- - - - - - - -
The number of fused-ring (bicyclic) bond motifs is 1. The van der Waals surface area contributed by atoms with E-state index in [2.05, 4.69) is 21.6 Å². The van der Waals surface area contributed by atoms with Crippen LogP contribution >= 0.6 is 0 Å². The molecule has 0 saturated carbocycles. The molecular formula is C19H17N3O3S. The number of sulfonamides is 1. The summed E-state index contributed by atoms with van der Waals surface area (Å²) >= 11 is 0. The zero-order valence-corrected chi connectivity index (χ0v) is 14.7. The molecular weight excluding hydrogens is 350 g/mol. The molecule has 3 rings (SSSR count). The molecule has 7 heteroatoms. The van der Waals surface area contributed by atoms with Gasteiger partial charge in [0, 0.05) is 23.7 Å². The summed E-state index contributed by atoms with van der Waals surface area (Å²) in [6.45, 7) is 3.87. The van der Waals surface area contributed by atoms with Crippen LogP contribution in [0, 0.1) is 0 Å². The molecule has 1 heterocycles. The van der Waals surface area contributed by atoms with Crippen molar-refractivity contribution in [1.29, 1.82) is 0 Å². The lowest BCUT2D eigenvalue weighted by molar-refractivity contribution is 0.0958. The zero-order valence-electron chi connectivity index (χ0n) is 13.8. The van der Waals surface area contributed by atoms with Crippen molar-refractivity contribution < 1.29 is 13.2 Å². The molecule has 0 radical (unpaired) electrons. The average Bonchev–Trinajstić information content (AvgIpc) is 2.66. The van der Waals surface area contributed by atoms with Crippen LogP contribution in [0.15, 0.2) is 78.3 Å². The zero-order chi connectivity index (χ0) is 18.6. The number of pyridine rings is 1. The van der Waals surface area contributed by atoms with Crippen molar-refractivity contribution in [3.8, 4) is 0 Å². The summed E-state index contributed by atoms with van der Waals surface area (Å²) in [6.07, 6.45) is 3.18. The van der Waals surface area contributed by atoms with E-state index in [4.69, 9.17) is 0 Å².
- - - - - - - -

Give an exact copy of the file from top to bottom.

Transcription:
The number of fused-ring (bicyclic) bond motifs is 1. The van der Waals surface area contributed by atoms with E-state index in [2.05, 4.69) is 21.6 Å². The van der Waals surface area contributed by atoms with Crippen LogP contribution >= 0.6 is 0 Å². The molecule has 0 saturated carbocycles. The molecular formula is C19H17N3O3S. The number of sulfonamides is 1. The summed E-state index contributed by atoms with van der Waals surface area (Å²) >= 11 is 0. The zero-order valence-corrected chi connectivity index (χ0v) is 14.7. The molecular weight excluding hydrogens is 350 g/mol. The molecule has 3 rings (SSSR count). The molecule has 7 heteroatoms. The van der Waals surface area contributed by atoms with Gasteiger partial charge in [0, 0.05) is 23.7 Å². The summed E-state index contributed by atoms with van der Waals surface area (Å²) in [6.45, 7) is 3.87. The van der Waals surface area contributed by atoms with Crippen LogP contribution in [0, 0.1) is 0 Å². The molecule has 1 heterocycles. The van der Waals surface area contributed by atoms with Crippen molar-refractivity contribution in [1.29, 1.82) is 0 Å². The lowest BCUT2D eigenvalue weighted by molar-refractivity contribution is 0.0958. The zero-order valence-electron chi connectivity index (χ0n) is 13.8. The van der Waals surface area contributed by atoms with Crippen molar-refractivity contribution < 1.29 is 13.2 Å². The molecule has 0 radical (unpaired) electrons. The average Bonchev–Trinajstić information content (AvgIpc) is 2.66. The van der Waals surface area contributed by atoms with Crippen LogP contribution in [0.15, 0.2) is 78.3 Å². The zero-order chi connectivity index (χ0) is 18.6. The number of pyridine rings is 1. The van der Waals surface area contributed by atoms with Crippen molar-refractivity contribution in [3.8, 4) is 0 Å². The summed E-state index contributed by atoms with van der Waals surface area (Å²) in [6.07, 6.45) is 3.18. The van der Waals surface area contributed by atoms with E-state index in [4.69, 9.17) is 0 Å².